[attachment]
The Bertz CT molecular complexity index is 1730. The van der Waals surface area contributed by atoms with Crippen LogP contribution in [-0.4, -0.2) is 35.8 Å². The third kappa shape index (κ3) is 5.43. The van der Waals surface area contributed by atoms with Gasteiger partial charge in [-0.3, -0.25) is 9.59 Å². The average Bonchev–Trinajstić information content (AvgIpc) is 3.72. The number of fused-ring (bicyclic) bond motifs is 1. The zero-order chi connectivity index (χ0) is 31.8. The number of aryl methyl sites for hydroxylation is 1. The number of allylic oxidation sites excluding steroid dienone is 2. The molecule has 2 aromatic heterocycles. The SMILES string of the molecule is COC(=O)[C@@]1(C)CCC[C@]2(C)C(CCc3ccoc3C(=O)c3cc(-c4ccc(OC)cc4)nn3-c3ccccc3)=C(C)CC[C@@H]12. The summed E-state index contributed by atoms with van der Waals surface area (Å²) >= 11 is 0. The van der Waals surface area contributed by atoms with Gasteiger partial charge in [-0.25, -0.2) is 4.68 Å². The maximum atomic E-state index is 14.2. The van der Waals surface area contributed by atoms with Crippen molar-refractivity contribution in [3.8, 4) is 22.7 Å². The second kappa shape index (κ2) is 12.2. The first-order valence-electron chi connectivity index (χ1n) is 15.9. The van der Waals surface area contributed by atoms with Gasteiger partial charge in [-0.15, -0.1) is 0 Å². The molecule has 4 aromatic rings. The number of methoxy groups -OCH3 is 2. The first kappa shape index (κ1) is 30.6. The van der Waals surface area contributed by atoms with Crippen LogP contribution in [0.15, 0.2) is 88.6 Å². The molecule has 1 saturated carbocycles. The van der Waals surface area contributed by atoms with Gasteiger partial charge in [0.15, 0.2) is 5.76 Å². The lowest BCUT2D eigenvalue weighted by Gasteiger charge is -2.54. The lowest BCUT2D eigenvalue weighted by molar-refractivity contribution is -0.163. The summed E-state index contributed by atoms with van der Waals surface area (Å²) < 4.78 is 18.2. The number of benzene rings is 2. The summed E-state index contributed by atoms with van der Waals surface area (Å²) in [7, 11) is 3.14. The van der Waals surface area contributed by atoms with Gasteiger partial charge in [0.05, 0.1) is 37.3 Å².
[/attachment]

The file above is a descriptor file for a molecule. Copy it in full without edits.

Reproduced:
The Bertz CT molecular complexity index is 1730. The van der Waals surface area contributed by atoms with Crippen LogP contribution in [-0.4, -0.2) is 35.8 Å². The third kappa shape index (κ3) is 5.43. The van der Waals surface area contributed by atoms with Gasteiger partial charge in [-0.3, -0.25) is 9.59 Å². The average Bonchev–Trinajstić information content (AvgIpc) is 3.72. The number of fused-ring (bicyclic) bond motifs is 1. The zero-order chi connectivity index (χ0) is 31.8. The number of aryl methyl sites for hydroxylation is 1. The number of allylic oxidation sites excluding steroid dienone is 2. The molecule has 2 aromatic heterocycles. The SMILES string of the molecule is COC(=O)[C@@]1(C)CCC[C@]2(C)C(CCc3ccoc3C(=O)c3cc(-c4ccc(OC)cc4)nn3-c3ccccc3)=C(C)CC[C@@H]12. The summed E-state index contributed by atoms with van der Waals surface area (Å²) >= 11 is 0. The van der Waals surface area contributed by atoms with Gasteiger partial charge in [-0.25, -0.2) is 4.68 Å². The maximum atomic E-state index is 14.2. The van der Waals surface area contributed by atoms with Crippen molar-refractivity contribution in [3.8, 4) is 22.7 Å². The second kappa shape index (κ2) is 12.2. The first-order valence-electron chi connectivity index (χ1n) is 15.9. The van der Waals surface area contributed by atoms with Gasteiger partial charge in [-0.15, -0.1) is 0 Å². The molecule has 4 aromatic rings. The number of methoxy groups -OCH3 is 2. The first kappa shape index (κ1) is 30.6. The van der Waals surface area contributed by atoms with Crippen LogP contribution in [0.15, 0.2) is 88.6 Å². The molecule has 1 saturated carbocycles. The van der Waals surface area contributed by atoms with Gasteiger partial charge in [0.15, 0.2) is 5.76 Å². The lowest BCUT2D eigenvalue weighted by Gasteiger charge is -2.54. The lowest BCUT2D eigenvalue weighted by molar-refractivity contribution is -0.163. The summed E-state index contributed by atoms with van der Waals surface area (Å²) < 4.78 is 18.2. The number of benzene rings is 2. The summed E-state index contributed by atoms with van der Waals surface area (Å²) in [7, 11) is 3.14. The van der Waals surface area contributed by atoms with Gasteiger partial charge in [0.05, 0.1) is 37.3 Å².